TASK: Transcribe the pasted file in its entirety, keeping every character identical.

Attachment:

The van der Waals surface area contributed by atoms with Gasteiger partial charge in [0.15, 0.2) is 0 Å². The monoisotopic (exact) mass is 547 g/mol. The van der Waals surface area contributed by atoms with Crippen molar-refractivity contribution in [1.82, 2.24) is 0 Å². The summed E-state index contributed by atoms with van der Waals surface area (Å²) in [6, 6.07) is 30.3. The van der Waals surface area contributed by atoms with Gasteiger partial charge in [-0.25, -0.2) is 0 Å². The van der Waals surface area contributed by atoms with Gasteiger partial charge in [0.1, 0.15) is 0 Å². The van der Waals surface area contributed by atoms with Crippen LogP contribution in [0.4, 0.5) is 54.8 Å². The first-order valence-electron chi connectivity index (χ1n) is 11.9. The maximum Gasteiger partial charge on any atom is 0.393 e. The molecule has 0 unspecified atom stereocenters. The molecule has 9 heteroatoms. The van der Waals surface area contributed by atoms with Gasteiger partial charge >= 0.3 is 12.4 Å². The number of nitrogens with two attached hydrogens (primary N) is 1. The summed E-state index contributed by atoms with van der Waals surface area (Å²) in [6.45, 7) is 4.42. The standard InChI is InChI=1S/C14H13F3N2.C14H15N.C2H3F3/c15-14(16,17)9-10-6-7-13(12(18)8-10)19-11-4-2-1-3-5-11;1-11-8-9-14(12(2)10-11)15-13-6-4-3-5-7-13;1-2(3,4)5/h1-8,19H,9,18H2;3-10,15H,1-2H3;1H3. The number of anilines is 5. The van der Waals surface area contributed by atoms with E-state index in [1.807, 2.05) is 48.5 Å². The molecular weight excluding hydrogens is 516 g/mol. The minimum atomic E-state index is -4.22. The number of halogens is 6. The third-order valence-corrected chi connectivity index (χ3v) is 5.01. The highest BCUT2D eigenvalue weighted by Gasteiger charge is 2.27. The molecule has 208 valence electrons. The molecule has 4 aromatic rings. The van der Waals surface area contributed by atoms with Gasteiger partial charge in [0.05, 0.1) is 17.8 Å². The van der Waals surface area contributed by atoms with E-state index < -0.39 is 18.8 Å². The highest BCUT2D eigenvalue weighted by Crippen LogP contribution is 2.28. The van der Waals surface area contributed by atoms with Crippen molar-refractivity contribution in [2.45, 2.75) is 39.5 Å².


The van der Waals surface area contributed by atoms with Gasteiger partial charge in [0.15, 0.2) is 0 Å². The monoisotopic (exact) mass is 547 g/mol. The van der Waals surface area contributed by atoms with Crippen molar-refractivity contribution in [1.82, 2.24) is 0 Å². The summed E-state index contributed by atoms with van der Waals surface area (Å²) in [6, 6.07) is 30.3. The van der Waals surface area contributed by atoms with Gasteiger partial charge in [-0.25, -0.2) is 0 Å². The van der Waals surface area contributed by atoms with Gasteiger partial charge in [0.1, 0.15) is 0 Å². The van der Waals surface area contributed by atoms with Crippen LogP contribution in [0.4, 0.5) is 54.8 Å². The first-order valence-electron chi connectivity index (χ1n) is 11.9. The maximum Gasteiger partial charge on any atom is 0.393 e. The molecule has 0 unspecified atom stereocenters. The molecule has 9 heteroatoms. The van der Waals surface area contributed by atoms with Gasteiger partial charge >= 0.3 is 12.4 Å². The number of nitrogens with two attached hydrogens (primary N) is 1. The summed E-state index contributed by atoms with van der Waals surface area (Å²) in [6.45, 7) is 4.42. The standard InChI is InChI=1S/C14H13F3N2.C14H15N.C2H3F3/c15-14(16,17)9-10-6-7-13(12(18)8-10)19-11-4-2-1-3-5-11;1-11-8-9-14(12(2)10-11)15-13-6-4-3-5-7-13;1-2(3,4)5/h1-8,19H,9,18H2;3-10,15H,1-2H3;1H3. The number of anilines is 5. The van der Waals surface area contributed by atoms with E-state index in [1.807, 2.05) is 48.5 Å². The molecular weight excluding hydrogens is 516 g/mol. The minimum atomic E-state index is -4.22. The number of halogens is 6. The third-order valence-corrected chi connectivity index (χ3v) is 5.01. The highest BCUT2D eigenvalue weighted by Gasteiger charge is 2.27. The molecule has 208 valence electrons. The molecule has 4 aromatic rings. The van der Waals surface area contributed by atoms with Gasteiger partial charge in [0.05, 0.1) is 17.8 Å². The van der Waals surface area contributed by atoms with E-state index < -0.39 is 18.8 Å². The highest BCUT2D eigenvalue weighted by Crippen LogP contribution is 2.28. The van der Waals surface area contributed by atoms with Crippen molar-refractivity contribution in [2.45, 2.75) is 39.5 Å².